Things is how they is. You best leave it ‘lone now! My family would have echoed the exact same sentiment. Still, since, I have winced every time I remember. Just what was she to do with that? In truth, none of us, least of all me, were equipped to do anything with, simply, yet regrettably, what was. It was more than what we did. It seemed to be who we were.

We never talked about it again. I returned to school and, in later summers, would come to see Mini less and less as age and health issues took hold. Still, over the years, I’ve often prayed that she knew what was in my heart that day in the kitchen. I have imagined being able to sit with her and to say please forgive me. I just couldn’t watch you walk out to that outhouse anymore. I just couldn’t. Still, I am sorry I was so unkind to you. I just so wanted you to know, dear Mini, that I ‘saw’ you…and so ‘felt’ for you. This was what was in my heart to say. I just didn’t know how.

Oh, dear Mini, thank you for your hands, sturdy and skilled, given in the long, faithful service to my family. Thank you for still making our biscuits and our beds, for loving us, even when we did not know how to best love you.

I am so grateful for all you were to us…even to have witnessed your long, heavy, walk across the yard to that outhouse…For, only in doing so, have I came to more fully appreciate the fullness of your gift to us…a gift born only of Grace.

I wonder what Mini would have to say about the Supreme Court ruling? I like to imagine that, with just her presence, she might remind us all of where we have been and where we would not want to return.

I can still hear the soft Southern winds in the live oak trees. And, when I close my eyes, I can see in the vapors dear Mini standing there in the kitchen.

Smiling at me. Unburdened and free.


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I Have Called You by Your Name, You Are Mine. Isaiah 43:1

It makes me smile to imagine what our postal delivery person must think. “What a strange mixture of folks live here. Stephanie Rutt and Doug Rutt. Stephanie Rutt is sometimes Reverend Stephanie Rutt. Then there is also someone called Sat Darshan Kaur and someone else called Saki.” How even further perplexed our dear mailperson might be realizing that all of the above, except Doug of course, are one in the same. At the risk of being perceived a spiritual name junky, I could imagine sitting on the grass having an earnest, heartfelt dialogue explaining how my years with each name has helped me to cultivate something unique – something that has helped me to become more me. But, then, all I can envision is an even greater look of polite, yet growing, perplexity on my mailperson’s face, just barely masking the desperate need to escape, “Hey lady, can I just go deliver the mail now?!”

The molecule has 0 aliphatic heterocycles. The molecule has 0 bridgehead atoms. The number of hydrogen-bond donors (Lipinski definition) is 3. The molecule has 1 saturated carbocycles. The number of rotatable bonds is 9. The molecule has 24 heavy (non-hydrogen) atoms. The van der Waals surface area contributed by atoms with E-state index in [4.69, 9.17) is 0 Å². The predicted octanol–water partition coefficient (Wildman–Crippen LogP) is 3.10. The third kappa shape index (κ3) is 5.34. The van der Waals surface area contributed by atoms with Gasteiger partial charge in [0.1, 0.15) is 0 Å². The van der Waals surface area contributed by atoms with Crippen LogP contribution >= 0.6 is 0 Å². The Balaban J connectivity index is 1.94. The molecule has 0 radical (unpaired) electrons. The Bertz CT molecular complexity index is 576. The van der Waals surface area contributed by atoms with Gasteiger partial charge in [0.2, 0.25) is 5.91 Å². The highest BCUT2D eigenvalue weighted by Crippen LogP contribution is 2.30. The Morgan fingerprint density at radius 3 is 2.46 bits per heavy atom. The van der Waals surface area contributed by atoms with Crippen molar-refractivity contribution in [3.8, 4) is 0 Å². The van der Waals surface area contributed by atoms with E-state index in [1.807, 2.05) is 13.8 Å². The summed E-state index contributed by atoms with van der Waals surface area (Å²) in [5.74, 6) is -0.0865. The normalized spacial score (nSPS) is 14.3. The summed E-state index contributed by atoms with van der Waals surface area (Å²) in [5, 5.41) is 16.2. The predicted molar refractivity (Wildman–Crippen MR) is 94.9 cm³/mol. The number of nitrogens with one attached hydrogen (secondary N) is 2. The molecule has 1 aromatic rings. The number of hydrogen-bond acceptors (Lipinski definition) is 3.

Many faith traditions, of course, recommend taking on a new name as we journey along the spiritual path. In eastern traditions it is a well known practice. From my years with the Sikhs, I am lovingly called Sat Darshan and from my years with the Sufis, Saki. As an interfaith minister, I am called Reverend. Though less a Christian practice for lay people, in Hinds’ Feet on High Places, the beloved Christian allegory, Much Afraid is also given a new name as she moves onto the high places with the Good Shepherd.

I have a deep respect for the purpose of being given a new name. Such a name points us in the direction of being what we may become. But, today, I find myself looking back to where I first began. Sixty-three years ago, today actually, I was born a small, premature, child in Meridian, Mississippi and was given the name Stephanie. Like many of us with challenging childhoods, I spent most of my early years wishing I were someone else, or somewhere else, having a more normal, carefree life – someone who might even get to have some other new exotic name to match.